Meteorological Section 2002 - 2003


Philip Eden

The automatic weather-recording station continues to function satisfactorily, and no calibration drift has been identified during the last 12 months. Regular manual readings (averaging once per week) were taken to confirm the readings from the AWS. There were no interruptions to the operation of the station at all during the year.

Towards the end of 2002 we installed a phone line and in December 2002 a modem was acquired to enable the remote interrogation of the system. The software was changed just before midnight on December 31 so that the logger now logs every five minutes instead of hourly. As a consequence, it is now possible to construct graphs of temperature, humidity, rainfall, barometric pressure and radiation which appear to show continuous monitoring of each element.

From April 2003 work has been proceeding - in desultory fashion depending on time available - to develop some web-pages with data from the last few months, and these pages should be linked from the HSS website in the near future. The long-term intention is to put summaries of Hampstead's weather data all the way back to the beginning (i.e. 1909). The ambition is to try to do this by 2009 - to mark the weather station's own centenary.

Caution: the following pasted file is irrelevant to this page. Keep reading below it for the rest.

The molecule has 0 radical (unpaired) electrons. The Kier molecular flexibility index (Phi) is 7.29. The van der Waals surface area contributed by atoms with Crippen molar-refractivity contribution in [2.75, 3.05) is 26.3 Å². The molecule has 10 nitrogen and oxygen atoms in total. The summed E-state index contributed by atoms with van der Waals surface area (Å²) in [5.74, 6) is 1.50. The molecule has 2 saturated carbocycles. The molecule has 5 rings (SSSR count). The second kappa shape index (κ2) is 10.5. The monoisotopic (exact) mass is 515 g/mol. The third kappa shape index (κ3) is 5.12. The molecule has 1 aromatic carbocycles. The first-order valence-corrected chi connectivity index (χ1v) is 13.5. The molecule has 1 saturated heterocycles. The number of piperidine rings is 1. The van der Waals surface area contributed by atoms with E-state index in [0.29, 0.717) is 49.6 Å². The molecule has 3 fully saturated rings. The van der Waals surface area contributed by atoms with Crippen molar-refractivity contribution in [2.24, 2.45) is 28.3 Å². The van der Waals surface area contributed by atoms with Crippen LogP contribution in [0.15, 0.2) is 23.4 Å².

Now a quick look at the weather of the last twelve months:

SUMMER 2002 was rather warm, but also wet, and with a marked shortage of sunshine. The meam maximum temperature of 21.2C was 0.3 degC above the mean for the standard reference period 1971-2000. Rainfall during the June, July and August totalled 267.5mm which is 68 per cent above normal, and a remarkable storm hit Hampstead on the early evening of 7th August, dropping 70mm in an hour. Sunshine totalled 481 hours, some 12 per cent below normal.

AUTUMN 2002 was a season of contrasts. An exquisite September was followed by an execrable late-autumn; the rains finally set in on October 13. The mean maximum temperature for the three autumn months was 15.0C, exactly 1 degC above the long-term mean. Rainfall was 291mm, 63 per cent above, while the aggregate sunshine of 292 hours was just one per cent above.

WINTER 2002-2003 began with a gloomy and often very wet December, but both January and February were sunny. A snowstorm on the afternoon of 30th January led to gridlock on roads throughout London and the Home Counties. The mean maximum temperature for the season of 7.4C was 1.2 degC above normal, the total rainfall of 251 mm was 41 per cent above, and the sunshine total of 232 hours was 49 per cent above.

SPRING 2002 was exceptionally dry, sunny and warm. The temperature reached 25.1C on 16th April, the highest for that month since 1949. Taking the quarter as a whole the mean maximum temperature of 15.0C was 2.3 degC above normal, the rainfall of 88mm was 43 per cent below, and the sunshine total of 529 hours was 20 per cent above.

Top

Sections

Home Page

Last updated by Julie Atkinson   27-Aug-2003